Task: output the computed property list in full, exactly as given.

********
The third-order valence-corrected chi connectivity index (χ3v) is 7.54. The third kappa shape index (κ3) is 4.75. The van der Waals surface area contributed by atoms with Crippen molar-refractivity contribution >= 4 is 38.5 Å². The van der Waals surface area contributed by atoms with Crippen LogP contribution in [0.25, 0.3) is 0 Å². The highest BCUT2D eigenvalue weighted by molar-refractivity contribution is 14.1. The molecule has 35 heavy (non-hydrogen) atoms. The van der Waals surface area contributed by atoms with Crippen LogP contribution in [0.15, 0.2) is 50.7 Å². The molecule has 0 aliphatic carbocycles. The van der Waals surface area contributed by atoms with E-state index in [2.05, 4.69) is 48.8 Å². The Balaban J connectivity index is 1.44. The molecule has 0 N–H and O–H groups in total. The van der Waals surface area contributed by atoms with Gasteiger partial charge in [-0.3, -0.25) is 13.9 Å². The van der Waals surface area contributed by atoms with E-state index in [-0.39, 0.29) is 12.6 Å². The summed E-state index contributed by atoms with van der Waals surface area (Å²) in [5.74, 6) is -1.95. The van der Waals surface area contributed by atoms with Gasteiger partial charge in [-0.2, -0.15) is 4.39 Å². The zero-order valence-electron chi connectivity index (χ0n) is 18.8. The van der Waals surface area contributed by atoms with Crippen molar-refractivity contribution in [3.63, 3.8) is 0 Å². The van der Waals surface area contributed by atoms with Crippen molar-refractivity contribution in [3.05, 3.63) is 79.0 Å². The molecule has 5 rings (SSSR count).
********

The third-order valence-corrected chi connectivity index (χ3v) is 7.54. The third kappa shape index (κ3) is 4.75. The van der Waals surface area contributed by atoms with Crippen molar-refractivity contribution >= 4 is 38.5 Å². The van der Waals surface area contributed by atoms with Crippen LogP contribution in [0.25, 0.3) is 0 Å². The highest BCUT2D eigenvalue weighted by molar-refractivity contribution is 14.1. The molecule has 35 heavy (non-hydrogen) atoms. The van der Waals surface area contributed by atoms with Crippen LogP contribution in [0.15, 0.2) is 50.7 Å². The molecule has 0 aliphatic carbocycles. The van der Waals surface area contributed by atoms with E-state index in [2.05, 4.69) is 48.8 Å². The Balaban J connectivity index is 1.44. The molecule has 0 N–H and O–H groups in total. The van der Waals surface area contributed by atoms with Gasteiger partial charge in [-0.3, -0.25) is 13.9 Å². The van der Waals surface area contributed by atoms with E-state index in [-0.39, 0.29) is 12.6 Å². The summed E-state index contributed by atoms with van der Waals surface area (Å²) in [5.74, 6) is -1.95. The van der Waals surface area contributed by atoms with Gasteiger partial charge in [-0.2, -0.15) is 4.39 Å². The zero-order valence-electron chi connectivity index (χ0n) is 18.8. The van der Waals surface area contributed by atoms with Crippen molar-refractivity contribution in [3.63, 3.8) is 0 Å². The van der Waals surface area contributed by atoms with Crippen molar-refractivity contribution in [3.05, 3.63) is 79.0 Å². The molecule has 5 rings (SSSR count).